Here Are 20 Reasons NASCAR Shouldn’t Race SUVs

Imagine a Jeep Grand Cherokee, as shown above in 2017, in a NASCAR race. (photo credit: LatinContent/Getty Images)Getty

With Americans backing away from passenger sedans to slide into more pickup trucks and sport-utility vehicles, NASCAR would seem to need a little update, since its top two racing series have involved hopped-up versions of passenger cars for decades.

In 1996, NASCAR did introduce pickup-truck racing, which routinely draws higher reviews from race fans. And next year, its top series will include takeoffs of the Ford Mustang and the Chevrolet Camaro, which are sports cars more than passenger cars. Smart marketing move for Ford and Chevy.

But what about NASCAR racing SUVs? It has been brought up. Why not race cars that potential customers would be interested in? “Win on Sunday, sell on Monday” is a NASCAR slogan that is as old as the Streamline Hotel in Daytona Beach, the cradle of stock-car racing.

Then you really start thinking about it, and SUV racing might not be such a great idea. People don’t tend to race SUVs in real life — unless they are racing, say, for an open parking spot at the mall with, of course, their turn signals on. There are, of course, no turn signals in NASCAR. SUVs are dependable, but not exactly sexy.

Here are 19 other reasons why it would not be such a great idea for NASCAR to pursue SUV racing.

All tracks would need to be equipped immediately with a drive-through Starbucks.

Pit-stall spaces are way too big. SUV drivers prefer compact-car-only spaces.

No back seats in NASCAR mean drivers could not be distracted by reaching back to break up scraps between siblings.

Gear-shift panels would need to be equipped with cup holders in which to jam their Super Big Gulps — but how would the drivers drink them?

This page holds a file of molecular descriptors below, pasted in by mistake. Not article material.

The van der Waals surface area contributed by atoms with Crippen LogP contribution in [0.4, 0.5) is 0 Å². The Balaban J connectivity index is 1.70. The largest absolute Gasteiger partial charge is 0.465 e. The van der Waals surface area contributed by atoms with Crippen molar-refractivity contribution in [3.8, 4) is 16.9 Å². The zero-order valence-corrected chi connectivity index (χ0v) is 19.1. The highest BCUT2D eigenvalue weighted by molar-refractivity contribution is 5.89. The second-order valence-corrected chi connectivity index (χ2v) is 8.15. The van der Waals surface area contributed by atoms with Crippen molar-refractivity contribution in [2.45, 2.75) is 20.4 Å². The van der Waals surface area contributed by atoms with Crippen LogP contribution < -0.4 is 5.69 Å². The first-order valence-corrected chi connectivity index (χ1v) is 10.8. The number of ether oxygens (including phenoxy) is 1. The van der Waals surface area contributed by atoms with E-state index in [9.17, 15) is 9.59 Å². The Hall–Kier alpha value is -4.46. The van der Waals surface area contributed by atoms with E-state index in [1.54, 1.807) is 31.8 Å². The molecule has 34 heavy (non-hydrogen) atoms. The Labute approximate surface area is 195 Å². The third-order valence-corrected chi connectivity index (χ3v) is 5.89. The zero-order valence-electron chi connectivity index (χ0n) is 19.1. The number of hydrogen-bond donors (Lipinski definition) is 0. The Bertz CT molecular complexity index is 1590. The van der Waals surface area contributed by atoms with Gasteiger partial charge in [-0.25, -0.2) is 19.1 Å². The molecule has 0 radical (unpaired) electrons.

No good places on the dashboards to mount mandatory GPS devices, even though the SUVs would run in circles.

SUV racers would have to wear helmets. That would be no good. They need to be able to cradle cell phones to their ears so they could call their spouses every five minutes with errand updates.

Race cars are clean. So no fuzzy, half-sticky, half-eaten candy would be rolling around on the floors of these SUVs, or soccer balls behind the back seat.

The overhead DVD players that would play the same episode of “SpongeBob Square Pants” would limit visibility.

There are no doors in NASCAR racing. Drivers would need stepladders, or would need to jump, to get in. Getting out would be hazardous because of the possibility of broken ankles.

Since every SUV looks more or less the same, there would be massive confusion among drivers climbing into the right ones before a race.

The bumping that would go during races would set off those deafening car alarms.

And how would drivers share insurance information after those fender-benders?

Family dogs hanging out rear windows would seriously affect aerodynamics.

Sponsor decals that would need to cover the SUVs would severely limit open spaces for “My child is in the Elementary School Honor Roll!” bumper stickers.

Likewise, there is little free space on rear windows for stickers where drivers just went on their vacations, or for “State U. MOM or DAD” decals.

Hanging dry cleaning on the little hook above the rear door would surely cause problems.

Drivers would have to talk to their crew chiefs over radios instead of being distracted by classic rock, kids tunes or political shows (red or blue) on XM Sirius Radio.

Racing SUVs would be too hot for seat warmers, although individual climate control might be welcomed by drivers.